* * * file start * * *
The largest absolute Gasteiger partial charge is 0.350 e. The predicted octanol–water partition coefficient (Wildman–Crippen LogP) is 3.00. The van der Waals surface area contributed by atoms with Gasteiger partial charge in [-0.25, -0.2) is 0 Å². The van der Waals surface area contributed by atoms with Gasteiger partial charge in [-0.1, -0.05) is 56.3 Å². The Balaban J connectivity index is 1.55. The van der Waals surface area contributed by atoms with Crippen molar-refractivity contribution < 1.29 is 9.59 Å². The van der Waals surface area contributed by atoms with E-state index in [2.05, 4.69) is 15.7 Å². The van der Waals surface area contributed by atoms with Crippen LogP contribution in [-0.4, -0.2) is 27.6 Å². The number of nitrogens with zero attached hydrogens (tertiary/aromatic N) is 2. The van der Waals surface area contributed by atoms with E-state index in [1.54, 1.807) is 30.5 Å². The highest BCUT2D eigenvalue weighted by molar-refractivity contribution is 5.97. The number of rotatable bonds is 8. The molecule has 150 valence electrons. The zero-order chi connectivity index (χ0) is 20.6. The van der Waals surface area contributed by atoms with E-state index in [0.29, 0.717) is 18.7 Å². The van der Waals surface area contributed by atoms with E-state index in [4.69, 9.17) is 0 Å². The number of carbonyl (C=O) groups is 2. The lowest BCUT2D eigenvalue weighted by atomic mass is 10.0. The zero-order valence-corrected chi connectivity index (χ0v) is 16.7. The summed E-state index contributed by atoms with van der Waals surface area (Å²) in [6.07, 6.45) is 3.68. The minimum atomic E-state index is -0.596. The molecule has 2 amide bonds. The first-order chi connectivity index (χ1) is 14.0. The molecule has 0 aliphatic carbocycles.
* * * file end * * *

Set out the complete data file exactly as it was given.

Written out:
The largest absolute Gasteiger partial charge is 0.350 e. The predicted octanol–water partition coefficient (Wildman–Crippen LogP) is 3.00. The van der Waals surface area contributed by atoms with Gasteiger partial charge in [-0.25, -0.2) is 0 Å². The van der Waals surface area contributed by atoms with Gasteiger partial charge in [-0.1, -0.05) is 56.3 Å². The Balaban J connectivity index is 1.55. The van der Waals surface area contributed by atoms with Crippen molar-refractivity contribution < 1.29 is 9.59 Å². The van der Waals surface area contributed by atoms with E-state index in [2.05, 4.69) is 15.7 Å². The van der Waals surface area contributed by atoms with Crippen LogP contribution in [-0.4, -0.2) is 27.6 Å². The number of nitrogens with zero attached hydrogens (tertiary/aromatic N) is 2. The van der Waals surface area contributed by atoms with E-state index in [1.54, 1.807) is 30.5 Å². The highest BCUT2D eigenvalue weighted by molar-refractivity contribution is 5.97. The number of rotatable bonds is 8. The molecule has 150 valence electrons. The zero-order chi connectivity index (χ0) is 20.6. The van der Waals surface area contributed by atoms with E-state index in [0.29, 0.717) is 18.7 Å². The van der Waals surface area contributed by atoms with E-state index in [4.69, 9.17) is 0 Å². The number of carbonyl (C=O) groups is 2. The lowest BCUT2D eigenvalue weighted by atomic mass is 10.0. The zero-order valence-corrected chi connectivity index (χ0v) is 16.7. The summed E-state index contributed by atoms with van der Waals surface area (Å²) in [6.07, 6.45) is 3.68. The minimum atomic E-state index is -0.596. The molecule has 2 amide bonds. The first-order chi connectivity index (χ1) is 14.0. The molecule has 0 aliphatic carbocycles.